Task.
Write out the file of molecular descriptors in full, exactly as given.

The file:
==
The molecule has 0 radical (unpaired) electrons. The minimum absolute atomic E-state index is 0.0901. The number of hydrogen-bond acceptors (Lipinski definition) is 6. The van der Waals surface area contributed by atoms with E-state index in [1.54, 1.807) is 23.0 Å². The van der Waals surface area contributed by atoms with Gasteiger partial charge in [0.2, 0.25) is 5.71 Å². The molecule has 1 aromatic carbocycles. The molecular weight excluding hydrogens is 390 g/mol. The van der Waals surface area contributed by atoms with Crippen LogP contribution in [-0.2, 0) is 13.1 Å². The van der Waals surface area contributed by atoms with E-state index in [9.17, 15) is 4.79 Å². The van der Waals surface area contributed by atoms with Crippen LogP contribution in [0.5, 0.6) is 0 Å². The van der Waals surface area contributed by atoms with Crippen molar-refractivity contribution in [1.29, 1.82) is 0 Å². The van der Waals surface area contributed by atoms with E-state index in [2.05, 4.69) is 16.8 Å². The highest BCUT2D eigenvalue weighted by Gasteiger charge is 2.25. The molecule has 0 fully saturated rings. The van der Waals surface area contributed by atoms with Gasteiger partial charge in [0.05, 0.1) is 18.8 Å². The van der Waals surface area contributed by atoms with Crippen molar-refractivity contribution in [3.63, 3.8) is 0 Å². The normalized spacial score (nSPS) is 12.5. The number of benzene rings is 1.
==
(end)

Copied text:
The molecule has 0 radical (unpaired) electrons. The minimum absolute atomic E-state index is 0.0901. The number of hydrogen-bond acceptors (Lipinski definition) is 6. The van der Waals surface area contributed by atoms with E-state index in [1.54, 1.807) is 23.0 Å². The van der Waals surface area contributed by atoms with Gasteiger partial charge in [0.2, 0.25) is 5.71 Å². The molecule has 1 aromatic carbocycles. The molecular weight excluding hydrogens is 390 g/mol. The van der Waals surface area contributed by atoms with Crippen LogP contribution in [-0.2, 0) is 13.1 Å². The van der Waals surface area contributed by atoms with E-state index in [9.17, 15) is 4.79 Å². The van der Waals surface area contributed by atoms with Crippen LogP contribution in [0.5, 0.6) is 0 Å². The van der Waals surface area contributed by atoms with Crippen molar-refractivity contribution in [1.29, 1.82) is 0 Å². The van der Waals surface area contributed by atoms with E-state index in [2.05, 4.69) is 16.8 Å². The highest BCUT2D eigenvalue weighted by Gasteiger charge is 2.25. The molecule has 0 fully saturated rings. The van der Waals surface area contributed by atoms with Gasteiger partial charge in [0.05, 0.1) is 18.8 Å². The van der Waals surface area contributed by atoms with Crippen molar-refractivity contribution in [3.63, 3.8) is 0 Å². The normalized spacial score (nSPS) is 12.5. The number of benzene rings is 1.